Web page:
Roads in affected areas were jammed as residents, thousands of whom had spent the night in shelters, tried to get to their homes in outlying areas. Others flocked to nearby shops to buy supplies.
The Japanese government made a formal request for U.S. aid, including military support, and full planning for deployment is in effect with the U.S. military in Japan taking the lead, according to Sgt. Maj. Stephen Valley with U.S. Forces Japan.
The III Marine Expeditionary Force, based on the island of Okinawa south of Japan, said it was sending support staff, a cargo aircraft and transport helicopters. "Additional aircraft and supplies will continue to be moved in the next several days," the unit said in a statement.
The U.S. Agency for International Development said Saturday it had sent a rescue team to the nation to help with rescue efforts.
Online search engine Google said it has launched an online database to help people in Japan find their friends and relatives. The service collects information about the location and condition of those reported missing.
Meanwhile, experts worked to ensure the country's nuclear power plants were safe.
A blast at the Fukushima Daiichi plant injured four workers and crippled the plant's cooling systems, according to Japan's nuclear and industrial safety agency. The explosion sent a plume of white smoke into the air.
The explosion was not caused by the nuclear reactor but by "water vapor that was part of the cooling process," Chief Cabinet Secretary Yukio Edano said Saturday.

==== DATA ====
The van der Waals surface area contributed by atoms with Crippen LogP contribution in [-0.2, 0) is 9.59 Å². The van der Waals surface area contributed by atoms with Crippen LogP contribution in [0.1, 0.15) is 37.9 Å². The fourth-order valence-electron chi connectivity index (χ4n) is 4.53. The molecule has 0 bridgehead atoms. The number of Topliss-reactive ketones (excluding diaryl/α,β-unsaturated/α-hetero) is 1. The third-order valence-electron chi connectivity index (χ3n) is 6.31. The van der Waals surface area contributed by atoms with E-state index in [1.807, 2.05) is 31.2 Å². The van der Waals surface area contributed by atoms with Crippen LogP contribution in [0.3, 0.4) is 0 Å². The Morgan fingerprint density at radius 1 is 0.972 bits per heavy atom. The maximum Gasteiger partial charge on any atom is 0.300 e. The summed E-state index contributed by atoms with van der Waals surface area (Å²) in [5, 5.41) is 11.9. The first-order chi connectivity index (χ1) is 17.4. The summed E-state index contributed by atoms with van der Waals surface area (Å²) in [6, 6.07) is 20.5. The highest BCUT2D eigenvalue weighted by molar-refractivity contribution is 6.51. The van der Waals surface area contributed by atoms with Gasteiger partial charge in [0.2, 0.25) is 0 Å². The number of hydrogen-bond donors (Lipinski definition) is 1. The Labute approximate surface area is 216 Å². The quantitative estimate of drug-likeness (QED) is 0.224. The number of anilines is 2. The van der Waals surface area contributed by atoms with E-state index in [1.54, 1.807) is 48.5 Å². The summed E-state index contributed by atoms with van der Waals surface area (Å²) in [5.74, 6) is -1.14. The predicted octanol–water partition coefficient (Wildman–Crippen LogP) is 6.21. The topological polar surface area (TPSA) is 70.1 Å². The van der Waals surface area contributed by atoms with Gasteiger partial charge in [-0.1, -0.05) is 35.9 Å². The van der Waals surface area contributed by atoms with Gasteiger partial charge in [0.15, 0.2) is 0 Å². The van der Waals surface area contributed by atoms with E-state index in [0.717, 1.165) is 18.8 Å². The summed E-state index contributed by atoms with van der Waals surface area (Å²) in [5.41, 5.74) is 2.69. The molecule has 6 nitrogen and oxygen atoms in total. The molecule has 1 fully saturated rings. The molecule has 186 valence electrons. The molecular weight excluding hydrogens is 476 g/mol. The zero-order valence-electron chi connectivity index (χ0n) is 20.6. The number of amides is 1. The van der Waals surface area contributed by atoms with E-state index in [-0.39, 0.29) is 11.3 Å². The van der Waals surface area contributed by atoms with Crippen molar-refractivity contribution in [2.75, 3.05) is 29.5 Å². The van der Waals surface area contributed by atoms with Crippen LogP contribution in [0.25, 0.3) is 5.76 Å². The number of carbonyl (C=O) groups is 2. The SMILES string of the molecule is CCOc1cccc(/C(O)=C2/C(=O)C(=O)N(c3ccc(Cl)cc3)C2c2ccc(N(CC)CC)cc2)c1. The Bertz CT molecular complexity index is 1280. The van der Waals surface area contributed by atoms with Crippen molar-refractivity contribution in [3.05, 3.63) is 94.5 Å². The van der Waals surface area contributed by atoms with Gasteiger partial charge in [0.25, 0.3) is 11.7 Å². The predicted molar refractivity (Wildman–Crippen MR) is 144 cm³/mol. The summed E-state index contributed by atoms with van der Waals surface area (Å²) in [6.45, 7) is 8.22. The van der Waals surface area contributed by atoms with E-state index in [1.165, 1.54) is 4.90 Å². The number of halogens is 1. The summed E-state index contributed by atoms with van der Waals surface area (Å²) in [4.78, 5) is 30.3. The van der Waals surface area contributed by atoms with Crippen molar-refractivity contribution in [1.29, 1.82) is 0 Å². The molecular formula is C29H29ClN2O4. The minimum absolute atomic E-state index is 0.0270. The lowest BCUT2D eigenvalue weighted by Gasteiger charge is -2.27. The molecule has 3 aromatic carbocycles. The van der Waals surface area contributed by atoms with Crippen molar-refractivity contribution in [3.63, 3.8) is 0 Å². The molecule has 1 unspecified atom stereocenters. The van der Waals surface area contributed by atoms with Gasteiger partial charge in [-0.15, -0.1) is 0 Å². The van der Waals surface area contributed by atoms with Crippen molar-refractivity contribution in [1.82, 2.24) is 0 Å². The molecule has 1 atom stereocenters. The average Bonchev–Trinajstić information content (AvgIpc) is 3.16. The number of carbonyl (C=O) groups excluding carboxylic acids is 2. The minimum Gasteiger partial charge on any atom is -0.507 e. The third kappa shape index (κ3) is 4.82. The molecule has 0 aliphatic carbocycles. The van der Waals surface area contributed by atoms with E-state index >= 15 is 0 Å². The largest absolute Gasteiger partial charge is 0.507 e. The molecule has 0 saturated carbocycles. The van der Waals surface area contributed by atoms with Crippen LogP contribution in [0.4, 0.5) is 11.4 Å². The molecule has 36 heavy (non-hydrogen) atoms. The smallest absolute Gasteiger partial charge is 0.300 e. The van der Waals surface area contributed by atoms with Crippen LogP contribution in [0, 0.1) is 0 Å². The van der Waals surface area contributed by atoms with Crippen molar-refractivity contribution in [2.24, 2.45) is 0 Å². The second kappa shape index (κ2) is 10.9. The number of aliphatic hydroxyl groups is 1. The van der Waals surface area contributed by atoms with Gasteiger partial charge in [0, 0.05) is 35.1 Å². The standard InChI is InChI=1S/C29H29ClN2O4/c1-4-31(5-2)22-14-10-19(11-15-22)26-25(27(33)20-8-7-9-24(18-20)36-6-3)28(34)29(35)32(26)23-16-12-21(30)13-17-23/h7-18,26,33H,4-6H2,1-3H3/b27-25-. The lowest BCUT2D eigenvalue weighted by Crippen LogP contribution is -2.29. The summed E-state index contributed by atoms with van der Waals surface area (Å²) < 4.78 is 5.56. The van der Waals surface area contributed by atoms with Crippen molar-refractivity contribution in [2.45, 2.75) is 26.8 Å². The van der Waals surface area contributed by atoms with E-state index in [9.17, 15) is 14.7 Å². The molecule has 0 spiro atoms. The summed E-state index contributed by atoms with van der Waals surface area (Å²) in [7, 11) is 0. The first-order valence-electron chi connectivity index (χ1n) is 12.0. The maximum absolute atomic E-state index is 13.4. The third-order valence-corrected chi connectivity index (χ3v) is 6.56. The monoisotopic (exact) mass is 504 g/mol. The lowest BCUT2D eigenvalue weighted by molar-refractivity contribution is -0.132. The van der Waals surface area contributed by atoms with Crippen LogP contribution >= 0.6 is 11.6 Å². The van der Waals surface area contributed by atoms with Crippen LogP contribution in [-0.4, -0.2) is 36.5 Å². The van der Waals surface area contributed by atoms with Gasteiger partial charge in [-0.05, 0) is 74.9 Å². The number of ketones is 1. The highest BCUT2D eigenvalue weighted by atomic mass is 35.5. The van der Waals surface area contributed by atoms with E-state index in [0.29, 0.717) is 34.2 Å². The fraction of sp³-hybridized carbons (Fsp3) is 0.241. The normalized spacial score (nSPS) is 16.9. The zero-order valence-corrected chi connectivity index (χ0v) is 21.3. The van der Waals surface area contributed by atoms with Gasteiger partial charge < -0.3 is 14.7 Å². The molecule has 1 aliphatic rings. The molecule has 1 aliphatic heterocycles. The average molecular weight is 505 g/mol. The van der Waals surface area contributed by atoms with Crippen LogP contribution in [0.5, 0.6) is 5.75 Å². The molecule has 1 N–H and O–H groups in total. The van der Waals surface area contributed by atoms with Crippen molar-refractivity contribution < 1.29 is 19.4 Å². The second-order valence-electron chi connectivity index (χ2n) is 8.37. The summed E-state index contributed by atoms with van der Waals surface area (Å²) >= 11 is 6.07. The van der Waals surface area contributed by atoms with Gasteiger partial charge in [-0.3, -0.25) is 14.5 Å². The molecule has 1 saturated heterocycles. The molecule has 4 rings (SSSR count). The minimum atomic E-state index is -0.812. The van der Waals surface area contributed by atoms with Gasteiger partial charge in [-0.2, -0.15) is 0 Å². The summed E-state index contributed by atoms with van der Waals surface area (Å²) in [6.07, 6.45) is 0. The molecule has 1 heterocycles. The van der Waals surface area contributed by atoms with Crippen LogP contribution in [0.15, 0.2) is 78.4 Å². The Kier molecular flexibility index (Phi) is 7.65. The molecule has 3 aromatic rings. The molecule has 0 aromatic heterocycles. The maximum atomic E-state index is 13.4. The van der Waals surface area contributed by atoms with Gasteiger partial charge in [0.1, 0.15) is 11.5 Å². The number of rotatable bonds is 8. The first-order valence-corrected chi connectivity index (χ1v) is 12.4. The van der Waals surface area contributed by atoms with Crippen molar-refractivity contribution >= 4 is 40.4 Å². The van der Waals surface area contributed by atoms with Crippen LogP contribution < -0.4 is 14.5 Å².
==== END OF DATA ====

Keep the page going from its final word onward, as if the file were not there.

No harmful gases were emitted by the explosion, Edano said.
Authorities have evacuated people living 20 kilometers (12 miles) from the reactor, according to the prime minister.
The United States said that while Japan has officially sought its help in dealing with the earthquake's aftermath, it is not involved with efforts at Fukushima and Japan has not made requests for help at the nuclear plant.
The impact of the quake was felt far and wide.
On the U.S. mainland, wave heights from Alaska to California ranged from less than a foot to more than 8 feet. The highest measurement, 8.1 feet, was at Crescent City, California.
In McKinleyville, California, three men were swept away by waves while taking pictures of the Pacific Ocean, according to the U.S. Coast Guard. Two returned to shore, but one died.
Hawaii Gov. Neil Abercrombie signed a "state of disaster proclamation" after the tsunami caused millions of dollars in damage. The proclamation will allow the state to get federal funds to rebuild, the governor said in a statement.
The quake was the latest in a series around Japan this week.
On Wednesday, a 7.2-magnitude earthquake struck off the coast of Honshu, the country's meteorological agency said. Early Thursday, an earthquake with a preliminary magnitude of 6.3 struck off the same coast.
Friday's quake is the strongest earthquake in recorded history to hit Japan, according to U.S. Geologic Survey records that date to 1900.
The world's largest recorded quake took place in Chile on May 22, 1960, with a magnitude of 9.5, the USGS said.